In this paper, the pricing method for a special credit asset, considered as a company’s debt which is not due, is discussed. Recently, no authoritative definition is put forward worldwide for the conception of enterprises’ credit asset, and different opinions are also discussed in China. There are mainly a couple of viewpoints well accepted in China. Some researchers treat the enterprises’ credit assets as intangible assets, which are an important composition of the enterprises’ intangible resources, just the same as goodwill. Another widely accepted viewpoint in China describes the enterprise credit asset as a book asset which is formed on the foundation of credit. In 1997, Zhang [1] defined credit assets as accounts receivable or notes forming where enterprise sold goods or provided services on credit, including unsecured receivable notes, receivable accounts, and other receivables. Besides, in 2015 and 2017, Xu [2, 3] thought that credit not only has economic value, but also includes the spirit of morality and legality; although it originated from the economy, credit nowadays becomes a unity of the subjective element of faith and the objective element of solvency. As an economic concept, enterprise credit assets are special assets that form based on the counterparty trust instead of physical assets, including unsecured receivable accounts, receivable notes, and other tangible credit assets. In this paper, pricing of the accounts receivable credit assets, which is basic among an enterprise’s credit assets, is discussed.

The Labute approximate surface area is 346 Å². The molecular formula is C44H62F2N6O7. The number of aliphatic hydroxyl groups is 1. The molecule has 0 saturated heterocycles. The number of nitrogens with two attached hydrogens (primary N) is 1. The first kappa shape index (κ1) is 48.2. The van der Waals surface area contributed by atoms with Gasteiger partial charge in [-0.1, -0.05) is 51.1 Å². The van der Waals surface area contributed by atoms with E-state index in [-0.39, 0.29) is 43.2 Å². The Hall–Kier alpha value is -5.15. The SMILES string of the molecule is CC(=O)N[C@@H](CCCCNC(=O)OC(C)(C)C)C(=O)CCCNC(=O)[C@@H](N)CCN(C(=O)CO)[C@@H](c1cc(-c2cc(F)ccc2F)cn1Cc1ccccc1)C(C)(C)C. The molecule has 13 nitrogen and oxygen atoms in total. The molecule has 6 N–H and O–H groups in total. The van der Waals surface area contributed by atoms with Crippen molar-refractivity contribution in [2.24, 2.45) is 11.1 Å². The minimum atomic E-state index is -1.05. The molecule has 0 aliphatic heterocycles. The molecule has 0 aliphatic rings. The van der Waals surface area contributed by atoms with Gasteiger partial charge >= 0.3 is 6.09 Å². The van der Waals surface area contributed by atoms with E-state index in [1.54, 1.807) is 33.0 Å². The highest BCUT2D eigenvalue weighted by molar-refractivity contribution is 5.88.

The pricing of enterprise credit assets could be applied in various fields, such as improving the microfoundation of the market economy, facilitating revitalization of increasingly large commercial credit assets, easing the dilemma of financing difficulties and high costs for enterprises and oversupply of M2, and promoting the healthy development of supply chain finance and macroeconomics. Although accounts receivable credit assets are seldom studied in the field of pricing assets, abundant studies on credit assets including nonperforming loans provide many inspirations. On the other side, in the field of accounts receivable credit assets, most of the interest was concentrated on the accounting management, system establishment, and securitization; direct studies on the pricing are relatively rare.